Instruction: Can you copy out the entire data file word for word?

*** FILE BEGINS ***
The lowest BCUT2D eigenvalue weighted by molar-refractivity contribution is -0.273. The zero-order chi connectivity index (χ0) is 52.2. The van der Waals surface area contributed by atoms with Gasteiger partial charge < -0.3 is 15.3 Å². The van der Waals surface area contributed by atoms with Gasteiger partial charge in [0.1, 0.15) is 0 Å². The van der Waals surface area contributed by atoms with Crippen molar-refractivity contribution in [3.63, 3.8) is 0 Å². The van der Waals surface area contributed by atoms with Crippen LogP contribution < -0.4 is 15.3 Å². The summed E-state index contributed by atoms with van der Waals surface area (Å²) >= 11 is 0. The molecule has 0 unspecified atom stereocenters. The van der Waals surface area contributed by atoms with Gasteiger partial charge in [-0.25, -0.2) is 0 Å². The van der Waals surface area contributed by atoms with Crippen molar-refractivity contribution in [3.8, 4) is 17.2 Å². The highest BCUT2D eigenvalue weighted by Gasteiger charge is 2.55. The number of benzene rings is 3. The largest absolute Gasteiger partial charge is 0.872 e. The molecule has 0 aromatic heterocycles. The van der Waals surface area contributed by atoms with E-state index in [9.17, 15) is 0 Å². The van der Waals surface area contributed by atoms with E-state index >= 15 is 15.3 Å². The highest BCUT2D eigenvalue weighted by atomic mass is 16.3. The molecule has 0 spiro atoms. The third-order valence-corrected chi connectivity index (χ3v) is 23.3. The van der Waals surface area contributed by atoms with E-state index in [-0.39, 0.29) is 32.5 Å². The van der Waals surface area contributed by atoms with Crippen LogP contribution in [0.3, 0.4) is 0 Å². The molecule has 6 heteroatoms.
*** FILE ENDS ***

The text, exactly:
The lowest BCUT2D eigenvalue weighted by molar-refractivity contribution is -0.273. The zero-order chi connectivity index (χ0) is 52.2. The van der Waals surface area contributed by atoms with Gasteiger partial charge < -0.3 is 15.3 Å². The van der Waals surface area contributed by atoms with Gasteiger partial charge in [0.1, 0.15) is 0 Å². The van der Waals surface area contributed by atoms with Crippen molar-refractivity contribution in [3.63, 3.8) is 0 Å². The van der Waals surface area contributed by atoms with Crippen LogP contribution < -0.4 is 15.3 Å². The summed E-state index contributed by atoms with van der Waals surface area (Å²) >= 11 is 0. The molecule has 0 unspecified atom stereocenters. The van der Waals surface area contributed by atoms with Gasteiger partial charge in [-0.25, -0.2) is 0 Å². The van der Waals surface area contributed by atoms with Crippen molar-refractivity contribution in [3.8, 4) is 17.2 Å². The highest BCUT2D eigenvalue weighted by Gasteiger charge is 2.55. The number of benzene rings is 3. The largest absolute Gasteiger partial charge is 0.872 e. The molecule has 0 aromatic heterocycles. The van der Waals surface area contributed by atoms with E-state index in [9.17, 15) is 0 Å². The van der Waals surface area contributed by atoms with E-state index >= 15 is 15.3 Å². The highest BCUT2D eigenvalue weighted by atomic mass is 16.3. The molecule has 0 spiro atoms. The third-order valence-corrected chi connectivity index (χ3v) is 23.3. The van der Waals surface area contributed by atoms with E-state index in [-0.39, 0.29) is 32.5 Å². The van der Waals surface area contributed by atoms with Crippen LogP contribution in [0.3, 0.4) is 0 Å². The molecule has 6 heteroatoms.